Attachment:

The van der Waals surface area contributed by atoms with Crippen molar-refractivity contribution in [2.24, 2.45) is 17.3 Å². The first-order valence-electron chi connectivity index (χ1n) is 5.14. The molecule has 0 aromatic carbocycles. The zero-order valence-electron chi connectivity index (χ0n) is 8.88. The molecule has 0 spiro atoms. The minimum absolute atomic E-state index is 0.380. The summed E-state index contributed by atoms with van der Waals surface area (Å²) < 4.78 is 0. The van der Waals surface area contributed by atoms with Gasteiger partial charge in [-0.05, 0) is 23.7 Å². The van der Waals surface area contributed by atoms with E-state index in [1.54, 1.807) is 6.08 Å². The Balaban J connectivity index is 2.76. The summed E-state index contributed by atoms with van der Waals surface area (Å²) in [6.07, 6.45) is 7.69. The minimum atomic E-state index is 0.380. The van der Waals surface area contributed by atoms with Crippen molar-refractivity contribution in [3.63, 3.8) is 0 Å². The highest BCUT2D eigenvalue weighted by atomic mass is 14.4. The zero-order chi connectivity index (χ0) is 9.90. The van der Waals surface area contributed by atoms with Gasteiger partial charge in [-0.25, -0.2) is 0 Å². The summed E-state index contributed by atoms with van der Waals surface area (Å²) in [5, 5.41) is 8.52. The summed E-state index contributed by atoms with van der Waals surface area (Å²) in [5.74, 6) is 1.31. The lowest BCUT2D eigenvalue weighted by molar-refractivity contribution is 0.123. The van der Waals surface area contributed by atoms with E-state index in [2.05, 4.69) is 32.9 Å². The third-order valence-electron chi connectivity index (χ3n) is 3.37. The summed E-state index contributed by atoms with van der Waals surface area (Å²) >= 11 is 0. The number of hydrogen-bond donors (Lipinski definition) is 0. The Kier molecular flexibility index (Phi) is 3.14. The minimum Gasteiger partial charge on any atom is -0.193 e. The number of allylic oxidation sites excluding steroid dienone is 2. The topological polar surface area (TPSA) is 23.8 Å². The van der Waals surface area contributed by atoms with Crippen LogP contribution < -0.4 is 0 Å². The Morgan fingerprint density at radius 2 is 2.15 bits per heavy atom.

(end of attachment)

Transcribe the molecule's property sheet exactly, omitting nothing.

The van der Waals surface area contributed by atoms with Crippen molar-refractivity contribution in [2.24, 2.45) is 17.3 Å². The first-order valence-electron chi connectivity index (χ1n) is 5.14. The molecule has 0 aromatic carbocycles. The zero-order valence-electron chi connectivity index (χ0n) is 8.88. The molecule has 0 spiro atoms. The minimum absolute atomic E-state index is 0.380. The summed E-state index contributed by atoms with van der Waals surface area (Å²) < 4.78 is 0. The van der Waals surface area contributed by atoms with Gasteiger partial charge in [-0.05, 0) is 23.7 Å². The van der Waals surface area contributed by atoms with E-state index in [1.54, 1.807) is 6.08 Å². The Balaban J connectivity index is 2.76. The summed E-state index contributed by atoms with van der Waals surface area (Å²) in [6.07, 6.45) is 7.69. The minimum atomic E-state index is 0.380. The van der Waals surface area contributed by atoms with Crippen molar-refractivity contribution in [3.63, 3.8) is 0 Å². The highest BCUT2D eigenvalue weighted by atomic mass is 14.4. The zero-order chi connectivity index (χ0) is 9.90. The van der Waals surface area contributed by atoms with Gasteiger partial charge in [-0.25, -0.2) is 0 Å². The summed E-state index contributed by atoms with van der Waals surface area (Å²) in [5, 5.41) is 8.52. The summed E-state index contributed by atoms with van der Waals surface area (Å²) in [5.74, 6) is 1.31. The lowest BCUT2D eigenvalue weighted by molar-refractivity contribution is 0.123. The van der Waals surface area contributed by atoms with E-state index in [2.05, 4.69) is 32.9 Å². The third-order valence-electron chi connectivity index (χ3n) is 3.37. The summed E-state index contributed by atoms with van der Waals surface area (Å²) >= 11 is 0. The number of hydrogen-bond donors (Lipinski definition) is 0. The Kier molecular flexibility index (Phi) is 3.14. The minimum Gasteiger partial charge on any atom is -0.193 e. The number of allylic oxidation sites excluding steroid dienone is 2. The topological polar surface area (TPSA) is 23.8 Å². The van der Waals surface area contributed by atoms with Crippen LogP contribution < -0.4 is 0 Å². The Morgan fingerprint density at radius 2 is 2.15 bits per heavy atom.